MANILA (PHILIPPINE DAILY INQUIRER/ASIA NEWS NETWORK) - "I will be chartering (sic) a (new) course (for the Philippines) on its own and will not be dependent on the United States," President Rodrigo Duterte declared shortly after his decisive electoral victory in 2016.
His impassioned announcement sent shock waves across the world.
Many began to wonder whether the Philippines would end its perceived status as, in President William McKinley's patronising prose, America's "little brown brother."
It was the most strident expression of long-simmering dismay and genuine frustration by a Filipino leader against a century-old history of strategic subservience.
After all, since the founding of the Philippine Republic, the imperial Manila elite had effectively outsourced our external security obligations to a foreign power, the very nation that betrayed our valiant revolution against the Spanish Empire.
For the former provincial mayor, who was never among or welcomed by the imperial Manila elite, it was time to be a truly "independent" republic.
Only months later, however, we witnessed the intimations of a "China First" policy, namely placing Beijing at the centre of our strategic engagements.
This was literally the case when Mr. Duterte decided to ditch Japan, originally his first scheduled major overseas state visit, in favour of China.
In fact, Mr. Duterte will soon visit China for the fourth time in only three years, while still snubbing our only treaty ally, the United States.
Things took a surreal turn when, during his 2016 visit to Beijing, Mr. Duterte not only announced his "separation from the United States", but also his decision to "realign myself in your (Chinese) ideological flow" and join an axis of nations where it's the "three of us against the world - China, (the) Philippines and Russia."
All of a sudden, an earlier commendable declaration of independence (from America) mutated into what looked like a shift in strategic patronage.
Contrast this to Malaysian Prime Minister Mahathir Mohamad's statement in Beijing two years after, when he openly warned about "a situation where there's a new version of colonialism" amid the rise of China as a major trade and investment partner in Asia.
In a truly "independent" fashion, the Malaysian maverick, known for his anti-Western stance, was now also reprimanding Beijing.
But things got even stranger when Mr Duterte began arguing in favour of acquiescence rather than resistance against Chinese incursions in the West Philippine Sea.
In response to reports of Chinese harassment of Filipino fishermen in our own waters, the President simply said: "We cannot stop China from doing this thing… (w)hat do you want? Declare war against China? I can, but we'll all lose our military and policemen tomorrow."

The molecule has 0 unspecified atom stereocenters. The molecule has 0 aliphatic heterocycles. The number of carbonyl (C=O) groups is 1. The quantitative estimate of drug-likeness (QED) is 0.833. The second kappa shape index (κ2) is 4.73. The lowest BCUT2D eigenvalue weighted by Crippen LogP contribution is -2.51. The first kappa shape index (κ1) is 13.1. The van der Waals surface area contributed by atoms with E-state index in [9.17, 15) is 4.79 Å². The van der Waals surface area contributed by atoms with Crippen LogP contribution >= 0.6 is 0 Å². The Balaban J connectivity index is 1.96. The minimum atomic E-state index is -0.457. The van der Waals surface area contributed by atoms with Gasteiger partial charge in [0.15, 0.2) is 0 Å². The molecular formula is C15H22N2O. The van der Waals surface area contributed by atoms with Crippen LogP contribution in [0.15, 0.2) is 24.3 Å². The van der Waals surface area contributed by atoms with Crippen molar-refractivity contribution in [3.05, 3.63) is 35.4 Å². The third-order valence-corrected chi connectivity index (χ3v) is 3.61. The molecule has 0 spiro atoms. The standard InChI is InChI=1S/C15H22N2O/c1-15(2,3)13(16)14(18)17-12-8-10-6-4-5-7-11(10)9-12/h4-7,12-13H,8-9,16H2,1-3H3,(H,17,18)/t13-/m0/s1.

And just a year after, he went one step further by openly quipping, with no less than Chinese diplomats in the audience:
"If you want, just make us a province (of China), like Fujian."
He followed that up months later by calling on smaller nations to be "meek and humble" in exchange for Chinese "mercy."
From the tender age of 7, comparative politics and international relations have been my lifelong obsession.
Up to this date, however, I know of no contemporary (or even ancient) leader in any nation under any circumstances to have so unabashedly extolled strategic fatalism before great power aggression.
Words matter, especially from a head of state.
This is not provincial politics anymore, but high-stakes diplomacy where there is zero room for error.
Can you imagine strong leaders such as Mahathir making such statements?
In a time when much of the region, including Malaysia, Indonesia and Vietnam, have stepped up their resistance to Chinese assertiveness, we seem to be swimming in the opposite direction.
Nowadays, it is astonishingly ubiquitous for some of our senior officials to happily rationalise China's actions against our own interests; shamelessly denigrate Filipino workers to justify the influx of hundreds of thousands of Chinese workers; and eagerly downplay any risks associated with Chinese investments in our critical infrastructure.
Technically, a Chinese province we are not; but are we instead embracing a neo-tributary system where Beijing is at the centre of a universe filled with kowtowing satellite states?
I'm sure a patriot like Heneral Luna would have had a lot of colourful words to spit out about our current predicament.
The writer is an opinion columnist with the paper. The Philippine Daily Inquirer is a member of The Straits Times media partner Asia News Network, an alliance of 23 news media entities.